Last week, we stumbled across an Instagram post by New York-based Filipino artist Jevijoe Vitug featuring a painting of him appearing next to an HR Ocampo at a collector’s ancestral home. Unfortunately, he said, people in the United States are not very familiar with the works of the “Modernist master” who at one point in an article on human resources ended up in an episode of “Antiques Roadshow. “.
Of course, we were intrigued by how the painting ranked in the popular program. Jevijoe posted a clip of the episode, the full clip of which is on the PBS website. It aired in December 2014, seven years ago, during the show’s 18th season. For those unfamiliar with ‘Antiques Roadshow’, this is where people have the shock of a lifetime when it is revealed that an item they bought at a flea market or discovered in their attic. is just, well, junk – or a treasure worth thousands of dollars, thanks to an expert appraisal on the spot (there’s a hilarious âWill & Graceâ episode about it that you can watch on Netflix).
In the case of the episode featuring the HR article, the reviewer was Aaron Bastian, described on the PBS website as “the senior specialist in Californian and American paintings at Bonhams & Butterfields in San Francisco,” and was trained as a cataloguer of both. American and European paintings.
In the Antiques Roadshow clip, Bastian is shown talking to an Asian American man who brought with him a painting by Hernando R. Ocampo, signed and dated 1977. It’s in the familiar HR style that shows puzzle-like shapes in different color tones. , which characterize many of the artist’s works.
The guy who owns the painting, wearing a plaid shirt, brown shorts, and glasses, says he bought the part at a garage sale. He and his wife had just bought a new home, he told Bastian, and they were driving around one day and spotted the sale. The guy was sort of drawn to the HR job which he said was even covered in dirt when he first laid eyes on it. âHey honey, let’s look at the painting,â he told his wife, who immediately thought the HR paint was one of the ânot-so-beautiful paintingsâ on sale. Apparently, even the saleswoman didn’t give much importance to the artwork: she sold it for a dollar.
The man even remembered the wind that knocked over the painting and how, while falling, it suffered some small damage – but the man nonetheless picked it up and brought it home for, yes, a dollar. Intrigued by the name on the canvas, the buyer searched for it online and found “he is a national painter in the Philippines”.
He will learn more from Bastian during the âAntiques Roadshowâ.
âThe painting is signed and dated 1977, and it is by Hernando Ocampo. He passed away in 1978, so it’s quite late for his job, âsaid the assessor. Bastian said that while most painters find themselves at the peak of their careers during their early years, it was interesting to note that the opposite is true in the case of HR. He added that HR started as a serious painter in 1938 and was part of a group called “13 Modernists” – or 13 Moderns to be correct about that. They were a stellar group of modern Filipino painters who distinguished themselves from the classic painting styles and conventions of the pre-war era. This group included Botong Francisco, Cesar Legaspi, Vicente Manansala and Anita Magsaysay-Ho.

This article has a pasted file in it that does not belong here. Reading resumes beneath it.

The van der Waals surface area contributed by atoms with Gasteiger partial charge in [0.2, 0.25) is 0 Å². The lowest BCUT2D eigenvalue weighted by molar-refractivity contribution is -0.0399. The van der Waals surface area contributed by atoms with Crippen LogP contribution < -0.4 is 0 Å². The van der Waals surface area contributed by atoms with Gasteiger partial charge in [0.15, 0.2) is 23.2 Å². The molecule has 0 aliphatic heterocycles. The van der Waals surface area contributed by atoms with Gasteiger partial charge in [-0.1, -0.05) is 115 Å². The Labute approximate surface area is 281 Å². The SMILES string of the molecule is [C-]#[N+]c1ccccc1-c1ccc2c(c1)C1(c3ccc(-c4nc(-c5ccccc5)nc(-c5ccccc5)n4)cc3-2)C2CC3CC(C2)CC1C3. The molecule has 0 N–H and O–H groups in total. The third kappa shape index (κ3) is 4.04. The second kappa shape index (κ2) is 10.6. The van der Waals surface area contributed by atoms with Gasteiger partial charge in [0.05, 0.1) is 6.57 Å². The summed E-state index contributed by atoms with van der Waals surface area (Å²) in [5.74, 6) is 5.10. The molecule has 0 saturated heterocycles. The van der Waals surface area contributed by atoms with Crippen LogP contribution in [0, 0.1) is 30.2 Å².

âAnd his work has changed completely over the course of his life,â added Bastian, addressing the owner of the painting. “You have probably heard of Amorsolo who is the most famous of the Filipino painters,” said Bastian before discussing the influence of the Filipino master on the work of the young HR
âAnd then in 1968 it was in that kind of format,â Bastian said, describing the style of the painting in question, âwhich is abstract but inspired by the flora and fauna of the Philippines, that sort of tonally unified approach. The painting is done in oils on canvas and it is quite typical for the size he made with his last works.
Then the discussions finally turned to the price. âWhat’s interesting about this work is that locally, at auction, I think right now, in 2013, you would have an estimate of $ 4-6,000. [for the painting] but quite interesting, and it wouldn’t be too complicated, if you take it to Hong Kong, where the market really is, you would be worth $ 7-10,000.
When Bastian said $ 4 to $ 6,000, the owner of the painting just made a “Mmm” sound. But when told the work could sell for between $ 7 and $ 10,000, the man said, “Wow, fantastic,” before putting on a dazzling smile.
Of course, an HR Ocampo painting can sell for more these days, it all depends on the rarity, beauty, condition and provenance of the work of art. An HR, in fact, dated 1964, just sold for P 45.5million over the weekend at the Leon Gallery’s Kingly Treasures auction, while a work closer to the style of the painting in “Antiques Roadshow” can cost around half a million pesos. .
Meanwhile, Americans should have a better idea of ââwho HR Ocampo is from now on, given that the national artist is part of the flagship “Surrealism: Beyond Borders” exhibition underway at the Metropolitan Museum of Art in New York. York. HR is represented by a work from the personal collection of leading taste designers Paulino and Hetty Que. The show, which opened in October and will run until the end of January 2022, traces the history of the surrealist movement and its repercussions in 45 countries.